- Victor says each person is a unique individual. What may be causing you to struggle in school is not necessarily the same as the issues your siblings, friends, or classmates might have. He says to ask what seems to be the greatest challenge for you, and what do you think is causing that? The common reasons students struggle in school is lack of motivation, lack of confidence, poor organization or study skills, test anxiety, an insanely busy schedule, an inexperienced teacher, or one of several common learning disabilities such as ADHD. He says knowing your specific reason for struggling will allow you to create a plan and establish good habits to overcome your academic challenges which will lead to better grades and more effective learning.
- First, find a way to gamify the learning process by setting up a point or reward system. Establish meaningful prizes they can earn along the way. Kids have trouble thinking long term, so set up short-term goals for them to reach as they work towards longer term goals.
- Be open minded about how your child chooses to study. They should avoid distractions such as texting their friends while completing school work. However, give them freedom to experiment with “background noise” such as listening to their favorite music,chewing gum, playing with a fidget spinner, working at a coffee shop, or studying with their friends. These little things may increase motivation and improve focus.
What about the kids with poor study skills. What can they do to improve in this area?
- Be an active studier, not a passive one. If you have a chapter to read, don’t just passively read it. Make sure you are actively taking notes, underlining or highlighting important information, making appropriate flashcards, and drawing useful diagrams.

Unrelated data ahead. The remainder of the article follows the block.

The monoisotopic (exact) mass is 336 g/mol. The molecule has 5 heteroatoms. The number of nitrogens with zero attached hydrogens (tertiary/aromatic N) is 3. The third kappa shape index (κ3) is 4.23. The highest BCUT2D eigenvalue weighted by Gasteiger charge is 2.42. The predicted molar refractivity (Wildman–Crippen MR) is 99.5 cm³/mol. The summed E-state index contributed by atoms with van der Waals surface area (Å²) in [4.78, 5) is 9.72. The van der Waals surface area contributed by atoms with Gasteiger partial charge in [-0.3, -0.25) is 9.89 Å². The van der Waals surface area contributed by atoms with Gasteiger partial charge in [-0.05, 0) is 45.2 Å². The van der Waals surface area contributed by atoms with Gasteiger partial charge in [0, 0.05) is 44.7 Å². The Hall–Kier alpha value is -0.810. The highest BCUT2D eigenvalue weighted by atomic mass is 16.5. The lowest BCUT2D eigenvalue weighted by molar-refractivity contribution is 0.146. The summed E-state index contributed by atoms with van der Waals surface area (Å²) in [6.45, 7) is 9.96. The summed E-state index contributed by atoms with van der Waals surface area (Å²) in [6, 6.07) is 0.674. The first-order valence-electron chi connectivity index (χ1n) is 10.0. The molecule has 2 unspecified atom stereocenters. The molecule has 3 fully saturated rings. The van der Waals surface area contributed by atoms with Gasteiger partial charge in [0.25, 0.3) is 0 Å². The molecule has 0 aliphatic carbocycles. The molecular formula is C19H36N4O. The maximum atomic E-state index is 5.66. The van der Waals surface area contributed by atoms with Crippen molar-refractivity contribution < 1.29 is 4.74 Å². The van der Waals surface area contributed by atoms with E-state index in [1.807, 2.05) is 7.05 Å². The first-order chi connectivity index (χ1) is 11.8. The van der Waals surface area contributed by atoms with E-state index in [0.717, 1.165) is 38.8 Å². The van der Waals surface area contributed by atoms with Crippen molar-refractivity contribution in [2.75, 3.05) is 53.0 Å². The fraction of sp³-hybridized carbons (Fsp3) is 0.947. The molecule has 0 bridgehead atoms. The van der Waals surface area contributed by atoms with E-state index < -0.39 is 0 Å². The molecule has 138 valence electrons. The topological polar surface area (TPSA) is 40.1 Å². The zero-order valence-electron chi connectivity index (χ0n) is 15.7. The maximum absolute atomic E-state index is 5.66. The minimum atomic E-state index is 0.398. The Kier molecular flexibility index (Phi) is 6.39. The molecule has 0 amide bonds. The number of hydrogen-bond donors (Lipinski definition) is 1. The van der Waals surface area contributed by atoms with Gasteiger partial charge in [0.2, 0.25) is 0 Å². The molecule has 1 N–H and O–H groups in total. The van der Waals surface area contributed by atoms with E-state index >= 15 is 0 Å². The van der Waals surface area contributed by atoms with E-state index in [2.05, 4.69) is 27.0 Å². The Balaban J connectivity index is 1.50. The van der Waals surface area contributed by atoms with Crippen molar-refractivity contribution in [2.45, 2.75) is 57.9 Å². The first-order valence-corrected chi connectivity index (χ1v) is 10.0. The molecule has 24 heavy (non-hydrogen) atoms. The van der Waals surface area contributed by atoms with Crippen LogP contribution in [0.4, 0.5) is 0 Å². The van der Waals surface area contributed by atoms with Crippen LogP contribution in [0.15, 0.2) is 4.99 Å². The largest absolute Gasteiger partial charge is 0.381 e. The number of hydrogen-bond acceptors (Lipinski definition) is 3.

- If you are studying for a math test, don’t just passively read the textbook and look over your notes. Work through actual problems you will be tested on and show your work.
- If your teacher is lecturing in class, don’t just passively listen. Actively, write down the important information and ask questions when anything is unclear to you.
- Find one or more good study partners. They can hold you accountable give you a different perspective on the material.
- Use the “Rule of 3” when studying. Basically, this means you are not ready for the test until you can complete an essential task correctly three times in a row. For example, you are not ready for a spelling test until you can correctly complete a practice test three
- times in a row.
- The better prepared you are for a test, the less nervous you will tend to be. Do most of your studying the week leading up to the test. The night before you should do something relaxing and get to bed early.
- Work on the questions in order of difficulty, not the order in which they are presented. If a problem seems too difficult, skip it and for now. Even if you run out of time, it is a better strategy to answer all the easy questions before attempting the more challenging ones.
- If you are nervous during tests, close your eyes and take a few deep breaths, focusing only on your breathing, until you feel more relaxed. It only takes a minute. Do it multiple times if you need to. Spending 55 minutes on a test in a state of relaxation will lead to better results than spending 60 minutes on a test in a state of panic.
What advice can you offer parents who might be looking for a tutor for this upcoming school year?
Tutoring is one of those things where you get what you pay for. There are some amazing tutors out there who can really turn things around for struggling students. There are also a lot of inexperienced tutors who can lead to greater frustration for students. A classic example is a tutor who spends half the time looking through the textbook.
There are 4 critical characteristics any successful tutor must possess:
- Exceptional knowledge of the subject
- The ability to explain things clearly
- A great personality,
- They must be reliable.
A tutor lacks in any one of these characteristics will struggle to deliver a high-quality learning experience to their students. A common misconception is that a person must have a teaching license or graduate degree to be a good tutor. Those factors turn out to be poor predictors.
Victor says that At High Performance Tutoring, he personally interview 20 to 30 candidates per month and ends up hiring only around 10% – 15% of them.